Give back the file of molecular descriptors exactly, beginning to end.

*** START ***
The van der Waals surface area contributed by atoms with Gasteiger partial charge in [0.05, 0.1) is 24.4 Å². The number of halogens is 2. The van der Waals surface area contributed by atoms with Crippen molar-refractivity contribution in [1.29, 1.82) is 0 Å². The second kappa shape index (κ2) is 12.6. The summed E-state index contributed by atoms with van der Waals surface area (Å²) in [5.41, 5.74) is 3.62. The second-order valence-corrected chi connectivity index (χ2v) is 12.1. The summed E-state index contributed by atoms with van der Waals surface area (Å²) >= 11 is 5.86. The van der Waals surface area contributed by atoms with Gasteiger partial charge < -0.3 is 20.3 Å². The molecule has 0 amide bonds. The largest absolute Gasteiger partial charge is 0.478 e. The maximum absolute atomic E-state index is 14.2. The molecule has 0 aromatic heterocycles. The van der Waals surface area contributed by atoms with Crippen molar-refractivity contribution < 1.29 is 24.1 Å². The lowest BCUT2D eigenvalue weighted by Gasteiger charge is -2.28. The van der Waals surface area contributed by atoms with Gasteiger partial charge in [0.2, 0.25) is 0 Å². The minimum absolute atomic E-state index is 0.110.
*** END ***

The van der Waals surface area contributed by atoms with Gasteiger partial charge in [0.05, 0.1) is 24.4 Å². The number of halogens is 2. The van der Waals surface area contributed by atoms with Crippen molar-refractivity contribution in [1.29, 1.82) is 0 Å². The second kappa shape index (κ2) is 12.6. The summed E-state index contributed by atoms with van der Waals surface area (Å²) in [5.41, 5.74) is 3.62. The second-order valence-corrected chi connectivity index (χ2v) is 12.1. The summed E-state index contributed by atoms with van der Waals surface area (Å²) >= 11 is 5.86. The van der Waals surface area contributed by atoms with Gasteiger partial charge < -0.3 is 20.3 Å². The molecule has 0 amide bonds. The largest absolute Gasteiger partial charge is 0.478 e. The maximum absolute atomic E-state index is 14.2. The molecule has 0 aromatic heterocycles. The van der Waals surface area contributed by atoms with Crippen molar-refractivity contribution < 1.29 is 24.1 Å². The lowest BCUT2D eigenvalue weighted by Gasteiger charge is -2.28. The van der Waals surface area contributed by atoms with Gasteiger partial charge in [0.2, 0.25) is 0 Å². The minimum absolute atomic E-state index is 0.110.